Arbella Bet-Shlimon, City of Black Gold: Oil, Ethnicity, and the Making of Modern Kirkuk (Stanford, CA: Stanford University Press, 2019).
When the northern Iraqi city of Kirkuk became a flashpoint in the 2017 Iraqi-Kurdish conflict, many in the Western foreign policy establishment claimed that history was repeating itself. This struggle for Kirkuk was said to give expression to the same centrifugal sectarian tensions that have always undermined the supposedly uniquely artificial Iraqi nation-state. As Arbella Bet-Shlimon notes in City of Black Gold, even analyses that located the 2017 conflict in a political economy of uneven oil development reduced ethno-sectarian claims to the city to mere instrumentalism. Such accounts obscure the history of Kirkuk as a borderland city defined by its complicated relationship with multiple centers of political authority, as well as its place in the formation of contemporary Iraq.
It is against narratives of eternal ethnic conflict, and in recognition of Kirkukis who have organized themselves around solidarities other than ethno-nationalism, that Bet-Shlimon frames her original and accessible study of twentieth-century Kirkuk. City of Black Gold powerfully argues that state consolidation and oil-fueled urban growth have done the most to ethnicize Kirkuki political culture. The consolidation of ethnic politic—which refers to the forms of sociopolitical affinity and organization that lay claim to ethno-linguistic identity—occurred relatively recently. Prior to the waves of intercommunal violence that followed the 1958 revolution and Ba‘thist policies of ethnic cleansing, Bet-Shlimon contends, the main fault line in Kirkuki politics lay not along communal axes but rather in the question of state centralization. Members of the diverse ethno-linguistic and religious groups in Kirkuk regularly ignored purportedly rigid cultural divides when it came to debates over non/alignment with geographically distant institutions of state power. Indeed, whereas the very term “inter-communal violence” connotes patterns internal to a closed society (urban or otherwise), Bet-Shlimon continually stresses how external interventions provoked episodes of urban conflict.
Those arguments unfold over six chapters, which primarily cover the period between the British occupation of Kirkuk in 1918 and the consolidation of Ba‘thist control over urban institutions in the 1970s and 1980s. Chapter 1 discusses continuities in provincial governance between the late Ottoman and British occupation periods, especially in the simplistic anthropology of ethno-linguistic urban difference between static groups of Kurds, Turkmen, Arabs, and Christians. Other continuities included the cultivation of patronage networks with Kirkuki notables, who often aligned with external authorities in Baghdad, Istanbul, and elsewhere. Patronage politics sometimes triggered outbreaks of “sudden sectarianism” (64) because of the real and perceived clientelistic relationships certain ethno-linguistic groups had with distant political centers. One such episode haunts Chapter 2, which narrates British attempts to incorporate Kirkuk into the Mandate apparatus amid Turkish claims to the territory.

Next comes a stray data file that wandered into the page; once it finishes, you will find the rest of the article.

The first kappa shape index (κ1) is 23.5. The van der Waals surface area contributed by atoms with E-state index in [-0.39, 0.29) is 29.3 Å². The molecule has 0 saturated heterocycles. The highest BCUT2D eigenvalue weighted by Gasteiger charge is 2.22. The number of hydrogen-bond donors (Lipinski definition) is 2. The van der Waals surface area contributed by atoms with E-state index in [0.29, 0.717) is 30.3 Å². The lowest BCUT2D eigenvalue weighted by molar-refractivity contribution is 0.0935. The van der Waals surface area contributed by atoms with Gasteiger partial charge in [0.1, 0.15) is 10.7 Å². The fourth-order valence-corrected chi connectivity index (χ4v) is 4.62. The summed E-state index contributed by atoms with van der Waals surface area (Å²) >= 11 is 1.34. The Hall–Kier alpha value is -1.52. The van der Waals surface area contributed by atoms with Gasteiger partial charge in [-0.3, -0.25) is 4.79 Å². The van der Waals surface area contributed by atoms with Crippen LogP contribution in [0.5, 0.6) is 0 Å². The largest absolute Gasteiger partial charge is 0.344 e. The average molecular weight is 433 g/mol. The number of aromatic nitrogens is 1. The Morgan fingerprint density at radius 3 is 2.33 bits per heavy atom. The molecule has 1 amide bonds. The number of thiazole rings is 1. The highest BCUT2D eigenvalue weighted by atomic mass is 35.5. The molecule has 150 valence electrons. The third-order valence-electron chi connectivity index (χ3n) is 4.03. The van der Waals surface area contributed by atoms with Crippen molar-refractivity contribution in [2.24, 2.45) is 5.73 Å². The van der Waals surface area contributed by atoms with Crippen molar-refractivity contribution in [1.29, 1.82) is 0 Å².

Patronage politics declined in Kirkuk as a result of dynamics triggered by oil production and urban growth, both of which accelerated between the 1930s and 1950s and are the subjects of Chapters 3 and 4. The operations of the Iraq Petroleum Company (IPC) altered the social and built environment of Kirkuk, drawing in rural Kurdish and Arab laborers who settled in new neighborhoods and eroded the demographic dominance of the Turkmen community. These same dynamics, however, provoked ethnic mobilization in subsequent decades, as Bet-Shlimon documents in her studies of urban violence after the 1958 revolution (Chapter 5) and under the post-1968 Ba‘thist regime (Chapter 6). Cycles of violence involving Kurdish and Turkmen communities occurred at the same time that socioeconomic position increasingly corresponded to ethno-linguistic identity and successive Arabist governments in Baghdad attempted to regulate populations as different qawmiyyat (nationalities). Yet whereas in the revolutionary era the political practice of ethnicity entailed the sometimes violent articulation of interests in reference to a discrete ethno-sectarian community, Ba‘thist campaigns of institutional and spatial Arabization—culminating in the 1986-89 Anfal genocide—were distinguished by their statist design: “the horrors of Ba‘th policy in Kirkuk were certainly a form of ethnic violence, but they were not intercommunal violence” (188).